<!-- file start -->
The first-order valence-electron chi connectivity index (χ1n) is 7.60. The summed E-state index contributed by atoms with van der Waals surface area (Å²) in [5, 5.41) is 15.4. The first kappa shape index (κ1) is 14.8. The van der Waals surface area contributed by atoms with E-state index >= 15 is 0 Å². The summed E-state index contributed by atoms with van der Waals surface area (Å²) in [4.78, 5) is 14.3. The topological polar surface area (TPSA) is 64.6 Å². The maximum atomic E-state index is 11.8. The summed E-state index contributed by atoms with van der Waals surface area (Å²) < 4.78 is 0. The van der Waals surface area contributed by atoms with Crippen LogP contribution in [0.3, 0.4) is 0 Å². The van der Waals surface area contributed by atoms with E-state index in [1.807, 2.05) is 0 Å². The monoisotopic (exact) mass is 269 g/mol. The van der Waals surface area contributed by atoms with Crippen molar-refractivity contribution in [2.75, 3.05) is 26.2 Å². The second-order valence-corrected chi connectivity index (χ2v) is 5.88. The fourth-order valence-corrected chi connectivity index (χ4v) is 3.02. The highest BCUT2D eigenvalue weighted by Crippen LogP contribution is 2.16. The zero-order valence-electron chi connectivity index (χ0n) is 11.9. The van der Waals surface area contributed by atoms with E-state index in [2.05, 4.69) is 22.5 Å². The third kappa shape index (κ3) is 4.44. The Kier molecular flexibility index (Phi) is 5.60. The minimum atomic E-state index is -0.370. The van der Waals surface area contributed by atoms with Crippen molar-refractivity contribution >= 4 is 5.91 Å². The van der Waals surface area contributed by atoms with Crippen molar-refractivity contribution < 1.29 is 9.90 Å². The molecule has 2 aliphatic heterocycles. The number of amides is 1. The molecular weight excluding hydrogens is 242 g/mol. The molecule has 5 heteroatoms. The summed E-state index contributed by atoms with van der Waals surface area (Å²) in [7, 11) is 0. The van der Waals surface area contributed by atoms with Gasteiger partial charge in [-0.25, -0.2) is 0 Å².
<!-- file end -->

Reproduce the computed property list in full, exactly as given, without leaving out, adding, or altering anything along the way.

The first-order valence-electron chi connectivity index (χ1n) is 7.60. The summed E-state index contributed by atoms with van der Waals surface area (Å²) in [5, 5.41) is 15.4. The first kappa shape index (κ1) is 14.8. The van der Waals surface area contributed by atoms with E-state index >= 15 is 0 Å². The summed E-state index contributed by atoms with van der Waals surface area (Å²) in [4.78, 5) is 14.3. The topological polar surface area (TPSA) is 64.6 Å². The maximum atomic E-state index is 11.8. The summed E-state index contributed by atoms with van der Waals surface area (Å²) < 4.78 is 0. The van der Waals surface area contributed by atoms with Crippen LogP contribution in [0.3, 0.4) is 0 Å². The van der Waals surface area contributed by atoms with E-state index in [1.807, 2.05) is 0 Å². The monoisotopic (exact) mass is 269 g/mol. The van der Waals surface area contributed by atoms with Crippen molar-refractivity contribution in [2.75, 3.05) is 26.2 Å². The second-order valence-corrected chi connectivity index (χ2v) is 5.88. The fourth-order valence-corrected chi connectivity index (χ4v) is 3.02. The highest BCUT2D eigenvalue weighted by Crippen LogP contribution is 2.16. The zero-order valence-electron chi connectivity index (χ0n) is 11.9. The van der Waals surface area contributed by atoms with E-state index in [2.05, 4.69) is 22.5 Å². The third kappa shape index (κ3) is 4.44. The Kier molecular flexibility index (Phi) is 5.60. The minimum atomic E-state index is -0.370. The van der Waals surface area contributed by atoms with Crippen molar-refractivity contribution >= 4 is 5.91 Å². The van der Waals surface area contributed by atoms with Crippen molar-refractivity contribution < 1.29 is 9.90 Å². The molecule has 2 aliphatic heterocycles. The number of amides is 1. The molecular weight excluding hydrogens is 242 g/mol. The molecule has 5 heteroatoms. The summed E-state index contributed by atoms with van der Waals surface area (Å²) in [7, 11) is 0. The van der Waals surface area contributed by atoms with Gasteiger partial charge in [-0.25, -0.2) is 0 Å².